The two candidates — who previously faced-off in a debate on Oct. 10 at Earthplace in Westport — demonstrated they have different philosophies when it comes to attracting businesses to the state: Hoffstatter said Connecticut needs to "pave the way" for growth by identifying the types of businesses it wants to have come here by offering them incentives to relocate — staying essentially on the same path set by the current administration — while Lavielle said she would prefer a more organic approach to growth by reducing spending, lowering taxes and making the state's economic environment attractive to all types of businesses, so as to avoid "picking the winners and losers."

When asked how he feels about the Gov. Malloy's "First Five/Next Five" business incentive program — a chunk of which will be used to fund investment firm Bridgewater Associates' move from Westport to Stamford — Hoffstatter said "I think it is important to keep our businesses here in Connecticut — and we should be thinking about what businesses we keep here."

"There are some larger businesses, such as the WWE, which have received millions in corporate welfare when, quite frankly, they didn't seem to need it," he added. "We need to focus on keeping small businesses here and attracting new ones."

Lavielle said when the Governor's First Five initiative was first introduced, as part of the jobs bill signed into effect during special session in Oct. 2011, it was "supposed to be limited to five businesses — 200 jobs each — to jump start the job creation effort."

"It's gone beyond that," she said, "and given the choice between creating a favorable environment, with favorable tax policy, no new mandates and non-burdomsome regulations, and just giving money away, I'd take the former any day. I don't think giving money away and cherry picking is a way of getting the economy going."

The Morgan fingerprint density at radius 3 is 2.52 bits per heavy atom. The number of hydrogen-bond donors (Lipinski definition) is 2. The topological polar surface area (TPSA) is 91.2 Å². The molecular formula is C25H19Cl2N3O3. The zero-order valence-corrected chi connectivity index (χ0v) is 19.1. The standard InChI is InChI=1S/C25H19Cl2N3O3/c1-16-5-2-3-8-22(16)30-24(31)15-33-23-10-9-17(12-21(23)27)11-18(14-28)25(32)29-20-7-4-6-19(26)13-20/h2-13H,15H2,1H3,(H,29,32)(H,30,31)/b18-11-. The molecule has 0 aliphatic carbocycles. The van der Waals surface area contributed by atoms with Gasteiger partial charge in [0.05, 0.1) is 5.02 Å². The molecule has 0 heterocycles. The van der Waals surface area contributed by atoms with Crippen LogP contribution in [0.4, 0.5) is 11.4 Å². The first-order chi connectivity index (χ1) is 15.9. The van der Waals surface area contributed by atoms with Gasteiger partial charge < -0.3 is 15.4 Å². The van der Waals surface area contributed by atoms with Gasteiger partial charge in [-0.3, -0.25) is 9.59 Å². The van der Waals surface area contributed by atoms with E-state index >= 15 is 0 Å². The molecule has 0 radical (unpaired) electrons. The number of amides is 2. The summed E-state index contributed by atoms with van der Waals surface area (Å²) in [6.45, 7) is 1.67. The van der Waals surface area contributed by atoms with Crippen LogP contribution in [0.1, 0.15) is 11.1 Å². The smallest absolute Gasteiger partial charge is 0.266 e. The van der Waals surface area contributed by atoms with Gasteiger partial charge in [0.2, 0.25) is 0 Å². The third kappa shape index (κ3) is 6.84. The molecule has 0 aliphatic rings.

Lavielle said "this type of cherry picking is like investing in five companies for your retirement... and that's it."

"You must diversify — you must spread your risk — and in this case creating a favorable environment and tax structure for businesses is a better policy, and a far better investment of taxpayer resources, than just giving money away to a handful of companies," she said.

When asked how she would reduce Connecticut's 8.9 percent unemployment rate, Lavielle said she would work to create a favorable environment for businesses to flourish.

"I've spoken to many business owners and the main thing most of them bring up is, get the fiscal house in order and shrink the size of government, because if you do that you won't be consistently beating us up for more and more taxes," Lavielle said, adding also that the state changes its tax policies too frequently, making it difficult for businesses — who typically plan five to ten years out — to decide where to locate their operations.

As an example of an unfavorable business tax, Lavielle said the biannual budget includes a "10 percent corporate tax surcharge that was supposed to sunset in 2011 — instead this new budget doubled it to 20 percent."

"Plus there are quite a few other payroll taxes and other expenses that make running a business here very costly," she added. "So if we can find a way to get control of the spending side, and bring taxes down, that will enable us to attract businesses, and that way we expand our tax base and increase our revenue. It's not a question of the government creating jobs for people — it's a question of the government creating en environment for businesses where they will come and stay and hire people as they succeed."

Hoffstatter said Connecticut "is not like North Carolina or South Carolina" in that it is "mostly built out" and there are fewer locations where new facilities can be constructed. For this reason the state should be "mapping out" its business future and targeting companies in growing sectors such as biotech and fuel cell development, he said.